Mercury Review: Karthik Subbaraj’s ‘Silent’ experiment is a let-down of sorts
Karthik Subbaraj’s latest film Mercury begins by paying tribute to “Pushpak” & various other silent films of the past. Of course needless to say it is Pushpak (or Pushpaka Vimana or Pesum Padam depending on the version that you saw it in) that would most likely be the film on our minds from the time we probably heard of Karthik Subbaraj’s attempt to make a silent film. What gets cleared in the opening few minutes is the fact that Mercury isn’t a Pushpak or “The Artist”, a recent silent film that we are all aware of. Unlike in case of the earlier silent films, here the filmmaker has not attempted an out & out silent film. There is a clearly designed reason for the absence of dialogues, perhaps a little too convenient at that.
And therein the whole experiment appears pale of sorts, let me elaborate on that in a bit. Reminiscent of a real life corporate linked environmental hazard in the recent past, Mercury alludes to a case of mercury poisoning caused by a factory in a hill station & the effect it has on people, including one or more characters in the film. There are only 6 principal characters in the film; we are never revealed their names at any point of time. What we do know right at the very beginning is that 5 of them, 4 men (Deepak Paramesh, Anish Padmanabhan, Sananth Reddy and Shashank Puroshottam) & a lady (Indhuja) are childhood friends and they have all made a trip to a hill station for an alumni meet back in their school. All of them are deaf-mute, communicating comfortably in sign language with each other. After a night of drunken revelry they go on a late night drive, only to end up facing an accident & having to contend with a corpse in the process. Soon they find the corpse to be shockingly missing & they land up at the abandoned Corporate Earth Factory. What happens from thereon in the lives of all the 6 characters is what the rest of the tale is all about.
At the very outset the usage of sign language among the principal characters appears in an untrained & not so professional sort of manner. Unlike in case of the recent Hollywood film “A Quiet Place” where the usage of sign language is done with precision & there is a usage of subtitles to let the audience remain clued in to the proceedings, nothing like that happens in Mercury. Also the entire 20 odd minutes at the start before Prabhu Deva’s entry could have been reduced by a considerable length. Why are the youngsters who are otherwise deaf playing party music loudly for a considerable time is something that beats me. Also despite the relatively short length of the film (108 minutes) there is hardly anything in the first half that keeps us hooked to the proceedings, Karthik Subbaraj’s writing turning out to be disappointing especially in terms of the first half.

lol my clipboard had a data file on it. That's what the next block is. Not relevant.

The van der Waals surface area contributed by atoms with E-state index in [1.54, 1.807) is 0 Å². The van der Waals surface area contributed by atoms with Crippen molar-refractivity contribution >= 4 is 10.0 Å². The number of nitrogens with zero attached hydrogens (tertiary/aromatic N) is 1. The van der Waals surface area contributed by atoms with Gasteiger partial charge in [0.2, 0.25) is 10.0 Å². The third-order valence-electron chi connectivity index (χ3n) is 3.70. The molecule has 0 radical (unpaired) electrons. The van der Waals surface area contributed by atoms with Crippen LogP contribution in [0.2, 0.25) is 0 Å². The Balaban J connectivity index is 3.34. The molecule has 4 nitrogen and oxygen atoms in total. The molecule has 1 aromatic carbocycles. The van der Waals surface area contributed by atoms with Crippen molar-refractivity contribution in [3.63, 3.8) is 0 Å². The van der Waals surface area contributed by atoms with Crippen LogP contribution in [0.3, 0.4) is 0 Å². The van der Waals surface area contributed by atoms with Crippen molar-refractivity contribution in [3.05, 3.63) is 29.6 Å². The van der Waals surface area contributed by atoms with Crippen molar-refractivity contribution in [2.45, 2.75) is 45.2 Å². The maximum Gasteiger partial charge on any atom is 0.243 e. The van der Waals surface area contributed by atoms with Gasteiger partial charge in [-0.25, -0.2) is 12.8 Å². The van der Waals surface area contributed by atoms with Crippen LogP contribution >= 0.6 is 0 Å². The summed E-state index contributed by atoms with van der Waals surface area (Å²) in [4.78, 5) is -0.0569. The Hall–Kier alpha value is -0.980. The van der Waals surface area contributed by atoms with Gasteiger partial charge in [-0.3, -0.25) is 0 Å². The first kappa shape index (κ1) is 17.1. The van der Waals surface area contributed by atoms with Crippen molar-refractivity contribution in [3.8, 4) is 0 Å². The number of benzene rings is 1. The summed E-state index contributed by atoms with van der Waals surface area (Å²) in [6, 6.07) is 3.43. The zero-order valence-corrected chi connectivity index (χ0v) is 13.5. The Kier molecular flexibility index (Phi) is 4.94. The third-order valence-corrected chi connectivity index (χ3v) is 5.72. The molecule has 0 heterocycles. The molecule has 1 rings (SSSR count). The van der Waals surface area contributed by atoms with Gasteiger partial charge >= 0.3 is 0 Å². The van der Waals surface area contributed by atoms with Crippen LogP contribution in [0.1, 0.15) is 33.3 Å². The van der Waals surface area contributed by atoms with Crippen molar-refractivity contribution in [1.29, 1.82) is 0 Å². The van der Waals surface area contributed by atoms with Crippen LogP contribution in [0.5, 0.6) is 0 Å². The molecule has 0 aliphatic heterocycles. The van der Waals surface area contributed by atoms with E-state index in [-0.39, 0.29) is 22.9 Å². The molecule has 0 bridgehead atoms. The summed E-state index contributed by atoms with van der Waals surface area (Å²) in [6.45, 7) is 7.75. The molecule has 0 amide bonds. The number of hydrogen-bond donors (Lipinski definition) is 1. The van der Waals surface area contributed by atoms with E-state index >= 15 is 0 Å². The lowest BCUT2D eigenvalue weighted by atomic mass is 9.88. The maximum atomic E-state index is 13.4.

To give due credit to Karthik, the second half does manage to keep us engaged, this is when the film actually steps into the territory of films like “Don’t Breathe” & “A Quiet Place”. A menacing Prabhu Deva on the prowl of the 5 friends in the abandoned factory is something that is riveting and also well shot (cinematography by S.Tirru and art direction/production design by Satees Kumar deserves credit). Santosh Narayanan’s BGM & Kunal Rajan’s sound design also lends an extra edge to the proceedings in the 2nd half. However just when one is inclined to accept that the post interval proceedings ensure Karthik’s back in his stride, we are unnecessarily given a backstory of Prabhu Deva’s character which seems to be an attempt to make him appear justified in his actions & not really an evil entityl. This is followed by a forced social message of sorts being communicated with the end credits. Now pray why was this necessary when all along the audience has been evolving with your films, Karthik?
Among the 5 friends its Sananth Reddy & Indhuja who get maximum screen time and both of them are effective. Remya Nambeesan in a cameo does what is expected out of her while it’s interesting to see Prabhu Deva in a never before seen avatar, he seems to have had a blast playing the antagonist. Overall Mercury is a film that does bear a few traits of Karthik Subbaraj’s filmmaking, but it is an experiment that is ultimately flawed.
Karthik Subbaraj’s attempt to make a silent movie had potential but it isn’t written and executed in the best possible fashion. If you go in to watch Mercury expecting another Pushpak, then be warned that you would end up disappointed.